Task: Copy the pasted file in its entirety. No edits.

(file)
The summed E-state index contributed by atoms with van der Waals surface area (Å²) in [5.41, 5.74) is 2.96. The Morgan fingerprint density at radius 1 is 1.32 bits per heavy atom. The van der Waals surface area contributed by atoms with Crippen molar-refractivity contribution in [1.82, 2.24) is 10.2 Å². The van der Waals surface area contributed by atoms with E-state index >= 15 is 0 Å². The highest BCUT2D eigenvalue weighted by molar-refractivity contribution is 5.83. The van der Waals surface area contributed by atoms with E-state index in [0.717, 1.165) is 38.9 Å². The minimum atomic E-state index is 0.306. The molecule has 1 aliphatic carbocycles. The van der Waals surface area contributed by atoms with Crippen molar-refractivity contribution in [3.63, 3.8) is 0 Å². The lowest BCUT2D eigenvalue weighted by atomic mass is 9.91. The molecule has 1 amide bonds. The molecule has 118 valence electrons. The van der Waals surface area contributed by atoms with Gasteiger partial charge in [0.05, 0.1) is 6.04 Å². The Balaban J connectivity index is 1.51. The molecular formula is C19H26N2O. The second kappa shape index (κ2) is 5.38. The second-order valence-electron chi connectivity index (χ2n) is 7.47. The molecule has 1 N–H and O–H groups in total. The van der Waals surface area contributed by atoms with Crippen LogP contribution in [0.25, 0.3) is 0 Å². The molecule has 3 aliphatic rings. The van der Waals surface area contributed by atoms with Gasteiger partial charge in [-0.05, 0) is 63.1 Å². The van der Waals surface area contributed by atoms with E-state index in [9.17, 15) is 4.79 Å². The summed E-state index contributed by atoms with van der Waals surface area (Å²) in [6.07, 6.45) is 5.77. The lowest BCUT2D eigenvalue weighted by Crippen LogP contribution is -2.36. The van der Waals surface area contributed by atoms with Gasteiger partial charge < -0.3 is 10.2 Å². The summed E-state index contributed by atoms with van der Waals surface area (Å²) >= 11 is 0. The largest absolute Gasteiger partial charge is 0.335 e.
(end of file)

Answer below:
The summed E-state index contributed by atoms with van der Waals surface area (Å²) in [5.41, 5.74) is 2.96. The Morgan fingerprint density at radius 1 is 1.32 bits per heavy atom. The van der Waals surface area contributed by atoms with Crippen molar-refractivity contribution in [1.82, 2.24) is 10.2 Å². The van der Waals surface area contributed by atoms with E-state index >= 15 is 0 Å². The highest BCUT2D eigenvalue weighted by molar-refractivity contribution is 5.83. The van der Waals surface area contributed by atoms with E-state index in [0.717, 1.165) is 38.9 Å². The minimum atomic E-state index is 0.306. The molecule has 1 aliphatic carbocycles. The van der Waals surface area contributed by atoms with Crippen molar-refractivity contribution in [3.63, 3.8) is 0 Å². The lowest BCUT2D eigenvalue weighted by atomic mass is 9.91. The molecule has 1 amide bonds. The molecule has 118 valence electrons. The van der Waals surface area contributed by atoms with Gasteiger partial charge in [0.05, 0.1) is 6.04 Å². The Balaban J connectivity index is 1.51. The molecular formula is C19H26N2O. The second kappa shape index (κ2) is 5.38. The second-order valence-electron chi connectivity index (χ2n) is 7.47. The molecule has 1 N–H and O–H groups in total. The van der Waals surface area contributed by atoms with Crippen LogP contribution in [0.25, 0.3) is 0 Å². The molecule has 3 aliphatic rings. The van der Waals surface area contributed by atoms with Gasteiger partial charge in [-0.05, 0) is 63.1 Å². The van der Waals surface area contributed by atoms with E-state index in [9.17, 15) is 4.79 Å². The summed E-state index contributed by atoms with van der Waals surface area (Å²) in [6.07, 6.45) is 5.77. The lowest BCUT2D eigenvalue weighted by Crippen LogP contribution is -2.36. The van der Waals surface area contributed by atoms with Gasteiger partial charge < -0.3 is 10.2 Å². The summed E-state index contributed by atoms with van der Waals surface area (Å²) >= 11 is 0. The largest absolute Gasteiger partial charge is 0.335 e.